Still, these sturdy choices were several steps up from my old sneakers, which are crossed out below. I decided on the ones in the circle, the Brooks Adrenaline GTS 12.

When Mark mentioned they were on sale for $89.97 from the usual $110, I perked up. In addition to being super-comfortable, they were the least expensive among the three pairs I tried on. Next to the Brooks is a $120 shoe, which is next to an ill-fitting $150 shoe that was slashed to $100. Mine was discounted because the season’s new $130 version of it had just arrived. Gee, this is just like getting a discount on buying a new car that was last year’s model. Who knew?!

Now I’ve gotta tell you about the next item in my shopping cart. The $25 Foam Roller is a must-buy miracle item for everyone in this world. On the right are two pages from the instructional brochure, which shows some of the many ways to roll it over muscled areas that need loosening. You can roll this thing under your back, the sides of your outer thighs, the arms and yes, under those troublesome calves. The left photo shows Mark explaining exactly where to roll in order to prevent shin splints.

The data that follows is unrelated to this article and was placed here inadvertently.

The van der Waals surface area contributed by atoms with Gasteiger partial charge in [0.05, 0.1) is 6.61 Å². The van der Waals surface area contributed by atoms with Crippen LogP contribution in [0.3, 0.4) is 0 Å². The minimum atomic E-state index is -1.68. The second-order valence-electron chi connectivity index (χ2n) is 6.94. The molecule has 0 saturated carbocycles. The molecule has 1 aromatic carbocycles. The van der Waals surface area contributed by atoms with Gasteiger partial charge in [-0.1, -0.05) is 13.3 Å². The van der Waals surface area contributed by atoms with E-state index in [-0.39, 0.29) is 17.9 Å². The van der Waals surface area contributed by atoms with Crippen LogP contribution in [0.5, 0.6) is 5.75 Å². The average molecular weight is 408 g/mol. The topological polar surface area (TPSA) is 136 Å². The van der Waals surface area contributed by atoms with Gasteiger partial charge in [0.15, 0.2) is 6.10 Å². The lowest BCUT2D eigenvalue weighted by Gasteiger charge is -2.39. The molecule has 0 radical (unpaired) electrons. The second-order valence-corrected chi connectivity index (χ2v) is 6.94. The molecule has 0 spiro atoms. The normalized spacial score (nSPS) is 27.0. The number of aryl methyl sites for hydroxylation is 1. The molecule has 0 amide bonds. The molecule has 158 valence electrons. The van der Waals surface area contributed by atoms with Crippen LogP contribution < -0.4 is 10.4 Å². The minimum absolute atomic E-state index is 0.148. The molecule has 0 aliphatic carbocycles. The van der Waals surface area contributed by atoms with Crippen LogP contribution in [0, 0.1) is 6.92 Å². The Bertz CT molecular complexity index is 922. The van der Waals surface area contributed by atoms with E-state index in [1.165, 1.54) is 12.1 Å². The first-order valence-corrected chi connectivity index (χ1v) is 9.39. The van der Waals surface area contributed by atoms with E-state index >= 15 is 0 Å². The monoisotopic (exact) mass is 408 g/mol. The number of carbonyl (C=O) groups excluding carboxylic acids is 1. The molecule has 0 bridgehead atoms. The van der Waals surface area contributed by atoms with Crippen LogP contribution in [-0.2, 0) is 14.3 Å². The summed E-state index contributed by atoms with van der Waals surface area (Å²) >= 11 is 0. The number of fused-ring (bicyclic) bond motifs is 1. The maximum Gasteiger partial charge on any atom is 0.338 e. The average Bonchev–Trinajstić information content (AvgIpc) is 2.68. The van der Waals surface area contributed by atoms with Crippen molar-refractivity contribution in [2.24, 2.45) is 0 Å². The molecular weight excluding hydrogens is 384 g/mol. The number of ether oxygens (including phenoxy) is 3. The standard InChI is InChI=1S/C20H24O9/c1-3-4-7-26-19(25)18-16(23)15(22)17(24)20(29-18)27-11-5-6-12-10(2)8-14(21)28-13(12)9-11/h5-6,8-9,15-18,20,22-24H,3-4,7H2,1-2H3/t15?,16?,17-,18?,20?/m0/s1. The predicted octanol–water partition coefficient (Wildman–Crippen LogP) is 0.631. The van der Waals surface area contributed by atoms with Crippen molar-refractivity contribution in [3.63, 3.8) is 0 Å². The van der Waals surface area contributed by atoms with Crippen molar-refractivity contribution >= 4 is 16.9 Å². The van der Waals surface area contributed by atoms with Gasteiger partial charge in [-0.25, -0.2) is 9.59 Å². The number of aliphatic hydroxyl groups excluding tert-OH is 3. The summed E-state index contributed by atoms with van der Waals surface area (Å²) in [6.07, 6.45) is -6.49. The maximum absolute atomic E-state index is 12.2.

He suggested rolling lightly before getting on the treadmill to make the muscles more pliable and then, rolling deeply and extensively afterwards to relax the muscles. Even if you don’t run or exercise, a Foam Roller offers some very nice do-it-yourself massage therapy.

Mark wrapped up our nearly hour-long session with a little free advice. Be sure to hydrate muscles well by drinking plenty of water on a regular basis, he suggested. Then he showed me a good shin splint exercise. Flex the foot, grab onto it, then tap the toe a few times. Do it with the leg in three positions: Straight, knee bent, and heel drawn up close to the butt. Ouch, oooh, aahhh, good pain.